To obtain the coordinates for the next waypoint, I had to get some info at the current waypoint. WP3 seemed more easily accessible and even though I was running out of daylight, I opted to get there, get the info and call it a night. Two lifts would get me to Bairnsdale and then I'd end up at a pub in Nicholson where I got a feed and then was given a bottle of Shiraz after some travel stories. It was late, and I was warned I'd have little chance of reaching my final port of call for the day. I got a lift and got the info I needed for the next waypoint, and then searched round fruitlessly for a backpacker hostel. This town is most definitely a grey nomad town: retirees in the US travel to escape the cold, wheres in Australia they move to escape the heat. Not a single backpacker hostel exists, but the owner of a holiday park allowed me to pitch my tent free of charge and gave me the key to the ablution block so I could have a shower and then lock my gear whilst I slept. It was really cold tonight; people tend to not associate Australia with cold, but strong cold fronts come from the Antarctic and can produce some fierce weather.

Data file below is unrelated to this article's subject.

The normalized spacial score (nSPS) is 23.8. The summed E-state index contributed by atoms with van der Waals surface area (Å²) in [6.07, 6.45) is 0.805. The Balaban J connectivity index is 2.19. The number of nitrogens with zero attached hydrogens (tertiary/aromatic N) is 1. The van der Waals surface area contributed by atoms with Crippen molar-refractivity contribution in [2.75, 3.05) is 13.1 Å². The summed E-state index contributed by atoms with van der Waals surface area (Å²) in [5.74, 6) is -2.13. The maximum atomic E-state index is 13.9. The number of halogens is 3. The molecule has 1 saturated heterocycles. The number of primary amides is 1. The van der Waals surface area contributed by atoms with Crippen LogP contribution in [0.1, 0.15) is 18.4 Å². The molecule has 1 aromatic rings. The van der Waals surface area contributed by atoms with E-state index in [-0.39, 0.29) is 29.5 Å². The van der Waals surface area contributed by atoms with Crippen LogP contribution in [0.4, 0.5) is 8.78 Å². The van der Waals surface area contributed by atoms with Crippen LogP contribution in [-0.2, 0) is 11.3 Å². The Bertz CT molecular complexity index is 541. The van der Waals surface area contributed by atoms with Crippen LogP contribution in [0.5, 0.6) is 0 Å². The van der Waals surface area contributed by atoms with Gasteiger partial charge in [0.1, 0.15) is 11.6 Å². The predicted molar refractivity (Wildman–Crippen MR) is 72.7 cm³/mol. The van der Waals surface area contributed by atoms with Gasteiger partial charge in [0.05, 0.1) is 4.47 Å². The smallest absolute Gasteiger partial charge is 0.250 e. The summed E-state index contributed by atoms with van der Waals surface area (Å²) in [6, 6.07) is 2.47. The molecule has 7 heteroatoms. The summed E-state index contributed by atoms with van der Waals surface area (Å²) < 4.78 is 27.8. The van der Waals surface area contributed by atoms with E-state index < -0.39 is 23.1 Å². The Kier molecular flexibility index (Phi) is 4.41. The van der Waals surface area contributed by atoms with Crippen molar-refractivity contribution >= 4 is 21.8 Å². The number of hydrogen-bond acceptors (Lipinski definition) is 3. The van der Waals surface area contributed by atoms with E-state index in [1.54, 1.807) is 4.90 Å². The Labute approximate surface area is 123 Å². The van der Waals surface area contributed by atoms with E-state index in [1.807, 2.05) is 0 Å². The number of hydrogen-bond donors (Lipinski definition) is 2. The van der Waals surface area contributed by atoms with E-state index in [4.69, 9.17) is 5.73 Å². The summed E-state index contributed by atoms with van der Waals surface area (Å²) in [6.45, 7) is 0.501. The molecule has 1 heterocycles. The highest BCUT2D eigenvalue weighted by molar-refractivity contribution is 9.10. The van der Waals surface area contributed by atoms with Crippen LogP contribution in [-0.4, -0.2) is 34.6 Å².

Day 3

After a good sleep, I was ready to tackle WP4. I'm already on my third day and I was only up to three waypoints so I'm making poor progress. It was beautiful and sunny this morning but I was warned that bad weather is on its way. After a pie and a Red Bull from the servo, I was out there with my thumb out. Two hours it would take me to get a lift and I was expecting to have to walk to WP4 from the main road. Fortunately, the guy who picked me up knew exactly where I was talking about and knew a back way in, therefore saving me two hours of walking. Afterward, he invited me into his home for a coffee and said I could pitch my tent on his property for the evening if I got stuck. Whilst there I had time to relax for a few minutes and heat up some chicken satay. The rain app on my phone showed that bad weather was on its way and WP5 is a full 280 km away from WP4. Again I was warned I'd be very lucky if I got a lift that far this evening but I didn't doubt for a second that I'd get a lift.